Retailers and their CPG trading partners have a tremendous opportunity to use mobile tools to drive sales both online and in physical stores, according to Carlos Garcia, industry manager of global marketing at Facebook.
Garcia spoke at this year’s Digital Disruption Innovation Summit in Schaumburg, Ill., presented by Walgreens, Drug Store News and Mack Elevation.
While consumers are spending 28% of their time engaged with mobile devices, only 21% of ad spending is directed at mobile channels, he said, citing research from Kleiner Perkins Caufield Byers’ 2017 Internet Trends report.
“Every year, that gap closes a little bit, but it’s still a very significant gap,” Garcia said. “It’s a $16 billion gap, to be specific. That gap is also the opportunity for the companies that learn how to integrate mobile and digital into their businesses and into their marketing, and do it an effective way.”
Garcia outlined several strategies for engaging consumers via their mobile devices.
One key strategy involves delivering more personalized offers to shoppers by leveraging data to customize marketing content. Eighty percent of millennial and Gen Z consumers said they expect mobile ads to target their location, interest and habits, Garcia said, citing a Verve report.
Facebook works with retailers to layer loyalty program data on top of Facebook’s rich targeting abilities based on users’ online behavior. It can then incorporate machine learning to refine targeting based on past results.
“Your product starts to search for the right people based on all that information,” Garcia said.
Clothing retailer American Eagle saw a fourfold increase in its return on ad spending in a test of this strategy, which Facebook calls dynamic advertising, he said.
Retailers also have been working with Facebook to create targeted, digital experiences through what Facebook calls its canvas infrastructure — essentially microsites within Facebook that can be personalized for each user. Home furnishings retailer Ikea, for example, uses this canvas infrastructure to display tabs for its different departments that lead users to personalized experiences.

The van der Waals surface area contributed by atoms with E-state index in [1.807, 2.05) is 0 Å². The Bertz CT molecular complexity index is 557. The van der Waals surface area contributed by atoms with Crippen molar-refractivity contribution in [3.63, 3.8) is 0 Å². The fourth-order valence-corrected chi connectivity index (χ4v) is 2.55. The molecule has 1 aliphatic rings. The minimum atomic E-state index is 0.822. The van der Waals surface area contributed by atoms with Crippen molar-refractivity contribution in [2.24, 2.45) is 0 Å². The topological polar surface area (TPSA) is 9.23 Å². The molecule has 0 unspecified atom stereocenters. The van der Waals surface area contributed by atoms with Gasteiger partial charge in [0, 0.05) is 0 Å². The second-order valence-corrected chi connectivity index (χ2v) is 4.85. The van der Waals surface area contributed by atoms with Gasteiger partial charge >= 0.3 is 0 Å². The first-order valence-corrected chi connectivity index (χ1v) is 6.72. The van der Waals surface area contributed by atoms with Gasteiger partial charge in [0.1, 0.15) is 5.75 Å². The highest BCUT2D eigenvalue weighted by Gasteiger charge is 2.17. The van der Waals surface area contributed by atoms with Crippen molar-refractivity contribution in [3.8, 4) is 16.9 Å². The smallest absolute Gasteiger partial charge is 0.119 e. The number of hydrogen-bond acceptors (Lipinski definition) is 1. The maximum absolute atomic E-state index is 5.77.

Tying mobile to in-store sales While these efforts around personalization can be used to help drive both online and offline sales, Garcia also described strategies that specifically focus on driving sales in the physical store.
For example, he said Walgreens had success with a “Coke Happy Hour” campaign in which the retailer partnered with Coca-Cola to target consumers with a buy-one, get-one-free offer for a 20-oz. Coke at a store in Chicago.
Another location-specific campaign in which Facebook worked with a large, unidentified supermarket chain last year tripled the retailer’s return on ad spending, compared with a control group that did not see the ads. The ads targeted adults who lived near a store with a carousel of images containing text overlays of local offers. The ads also included a call-to-action button for directions to the nearest store.
“This new store visits capability is starting to become a very commonly used practice in retail,” Garcia said.
In another example, during the fourth quarter last year, clothing and accessories retailer Michael Kors saw an 11% increase in incremental store sales using ads that were optimized using Facebook’s data algorithms, he said.
Video is another mobile tool that has become increasingly important in reaching consumers, Garcia said. Seventy-eight percent of total mobile traffic will be driven by video by 2021, he said, citing data from the Cisco Visual Networking Index. In addition, research from Wyzowl found that 79% of consumers would rather learn about products from watching videos instead of reading text on a screen.
“Brands are starting to follow this consumer trend in using video as a merchandising tool,” Garcia said. “We’re seeing retailers doing this, we’re seeing CPGs doing this, we’re seeing lots of different companies doing this and truly becoming video-first in their approach.”